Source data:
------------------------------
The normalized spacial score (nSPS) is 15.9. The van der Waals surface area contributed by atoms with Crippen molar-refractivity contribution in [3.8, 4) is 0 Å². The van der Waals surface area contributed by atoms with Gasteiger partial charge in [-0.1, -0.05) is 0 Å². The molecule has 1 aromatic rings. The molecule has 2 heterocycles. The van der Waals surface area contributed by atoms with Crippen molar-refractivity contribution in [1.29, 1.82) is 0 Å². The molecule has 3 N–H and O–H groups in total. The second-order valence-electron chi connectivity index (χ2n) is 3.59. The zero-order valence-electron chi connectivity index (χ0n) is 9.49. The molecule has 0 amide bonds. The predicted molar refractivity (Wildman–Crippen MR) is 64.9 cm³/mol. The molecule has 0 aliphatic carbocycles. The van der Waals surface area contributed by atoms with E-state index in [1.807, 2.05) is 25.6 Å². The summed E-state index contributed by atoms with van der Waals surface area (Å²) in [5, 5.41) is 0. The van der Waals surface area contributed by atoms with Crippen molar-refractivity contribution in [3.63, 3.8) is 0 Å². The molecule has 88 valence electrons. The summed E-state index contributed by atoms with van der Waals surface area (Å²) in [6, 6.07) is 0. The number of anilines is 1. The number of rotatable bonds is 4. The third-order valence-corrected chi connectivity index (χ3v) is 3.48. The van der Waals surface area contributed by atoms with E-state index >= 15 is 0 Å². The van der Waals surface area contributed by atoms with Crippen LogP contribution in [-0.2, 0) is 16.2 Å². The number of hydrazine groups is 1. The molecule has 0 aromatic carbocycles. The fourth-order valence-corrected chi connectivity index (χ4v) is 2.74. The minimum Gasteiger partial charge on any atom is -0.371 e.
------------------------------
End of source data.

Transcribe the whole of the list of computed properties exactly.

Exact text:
The normalized spacial score (nSPS) is 15.9. The van der Waals surface area contributed by atoms with Crippen molar-refractivity contribution in [3.8, 4) is 0 Å². The van der Waals surface area contributed by atoms with Gasteiger partial charge in [-0.1, -0.05) is 0 Å². The molecule has 1 aromatic rings. The molecule has 2 heterocycles. The van der Waals surface area contributed by atoms with Crippen molar-refractivity contribution in [1.29, 1.82) is 0 Å². The molecule has 3 N–H and O–H groups in total. The second-order valence-electron chi connectivity index (χ2n) is 3.59. The zero-order valence-electron chi connectivity index (χ0n) is 9.49. The molecule has 0 amide bonds. The predicted molar refractivity (Wildman–Crippen MR) is 64.9 cm³/mol. The molecule has 0 aliphatic carbocycles. The van der Waals surface area contributed by atoms with E-state index in [1.807, 2.05) is 25.6 Å². The summed E-state index contributed by atoms with van der Waals surface area (Å²) in [5, 5.41) is 0. The van der Waals surface area contributed by atoms with Crippen molar-refractivity contribution in [3.63, 3.8) is 0 Å². The molecule has 88 valence electrons. The summed E-state index contributed by atoms with van der Waals surface area (Å²) in [6, 6.07) is 0. The number of anilines is 1. The number of rotatable bonds is 4. The third-order valence-corrected chi connectivity index (χ3v) is 3.48. The van der Waals surface area contributed by atoms with E-state index >= 15 is 0 Å². The van der Waals surface area contributed by atoms with Crippen LogP contribution in [-0.2, 0) is 16.2 Å². The number of hydrazine groups is 1. The molecule has 0 aromatic carbocycles. The fourth-order valence-corrected chi connectivity index (χ4v) is 2.74. The minimum Gasteiger partial charge on any atom is -0.371 e.